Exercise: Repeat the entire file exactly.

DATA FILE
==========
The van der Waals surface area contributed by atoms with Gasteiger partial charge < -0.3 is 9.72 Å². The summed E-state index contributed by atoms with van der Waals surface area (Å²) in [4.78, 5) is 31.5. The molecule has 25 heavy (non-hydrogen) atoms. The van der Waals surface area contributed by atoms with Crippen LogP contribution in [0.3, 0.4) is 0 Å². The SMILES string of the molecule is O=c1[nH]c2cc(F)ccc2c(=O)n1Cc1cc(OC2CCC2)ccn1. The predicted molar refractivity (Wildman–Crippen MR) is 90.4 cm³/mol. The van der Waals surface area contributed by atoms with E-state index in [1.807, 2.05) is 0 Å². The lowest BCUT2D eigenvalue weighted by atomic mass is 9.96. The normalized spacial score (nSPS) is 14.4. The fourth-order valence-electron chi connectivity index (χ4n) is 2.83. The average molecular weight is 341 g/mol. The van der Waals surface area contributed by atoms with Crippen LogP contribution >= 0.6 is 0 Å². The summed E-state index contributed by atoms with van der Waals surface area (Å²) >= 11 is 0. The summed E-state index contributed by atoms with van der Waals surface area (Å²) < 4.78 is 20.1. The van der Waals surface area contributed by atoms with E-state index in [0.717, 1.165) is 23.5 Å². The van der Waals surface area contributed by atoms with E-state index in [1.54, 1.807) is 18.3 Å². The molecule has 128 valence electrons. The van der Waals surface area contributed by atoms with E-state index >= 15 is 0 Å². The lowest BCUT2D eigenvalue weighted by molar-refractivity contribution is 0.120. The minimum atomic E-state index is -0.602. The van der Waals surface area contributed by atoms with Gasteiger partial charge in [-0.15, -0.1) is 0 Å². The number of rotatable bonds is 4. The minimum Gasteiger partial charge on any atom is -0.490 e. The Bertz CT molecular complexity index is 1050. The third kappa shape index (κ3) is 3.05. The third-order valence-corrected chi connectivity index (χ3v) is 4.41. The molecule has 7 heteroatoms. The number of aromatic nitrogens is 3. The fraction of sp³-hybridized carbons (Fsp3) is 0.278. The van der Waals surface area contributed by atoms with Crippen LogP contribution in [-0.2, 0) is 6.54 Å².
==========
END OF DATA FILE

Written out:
The van der Waals surface area contributed by atoms with Gasteiger partial charge < -0.3 is 9.72 Å². The summed E-state index contributed by atoms with van der Waals surface area (Å²) in [4.78, 5) is 31.5. The molecule has 25 heavy (non-hydrogen) atoms. The van der Waals surface area contributed by atoms with Crippen LogP contribution in [0.3, 0.4) is 0 Å². The SMILES string of the molecule is O=c1[nH]c2cc(F)ccc2c(=O)n1Cc1cc(OC2CCC2)ccn1. The predicted molar refractivity (Wildman–Crippen MR) is 90.4 cm³/mol. The van der Waals surface area contributed by atoms with E-state index in [1.807, 2.05) is 0 Å². The lowest BCUT2D eigenvalue weighted by atomic mass is 9.96. The normalized spacial score (nSPS) is 14.4. The fourth-order valence-electron chi connectivity index (χ4n) is 2.83. The average molecular weight is 341 g/mol. The van der Waals surface area contributed by atoms with Crippen LogP contribution >= 0.6 is 0 Å². The summed E-state index contributed by atoms with van der Waals surface area (Å²) >= 11 is 0. The summed E-state index contributed by atoms with van der Waals surface area (Å²) < 4.78 is 20.1. The van der Waals surface area contributed by atoms with E-state index in [0.717, 1.165) is 23.5 Å². The van der Waals surface area contributed by atoms with E-state index in [1.54, 1.807) is 18.3 Å². The molecule has 128 valence electrons. The van der Waals surface area contributed by atoms with E-state index >= 15 is 0 Å². The lowest BCUT2D eigenvalue weighted by molar-refractivity contribution is 0.120. The minimum atomic E-state index is -0.602. The van der Waals surface area contributed by atoms with Gasteiger partial charge in [-0.15, -0.1) is 0 Å². The number of rotatable bonds is 4. The minimum Gasteiger partial charge on any atom is -0.490 e. The Bertz CT molecular complexity index is 1050. The third kappa shape index (κ3) is 3.05. The third-order valence-corrected chi connectivity index (χ3v) is 4.41. The molecule has 7 heteroatoms. The number of aromatic nitrogens is 3. The fraction of sp³-hybridized carbons (Fsp3) is 0.278. The van der Waals surface area contributed by atoms with Crippen LogP contribution in [-0.2, 0) is 6.54 Å².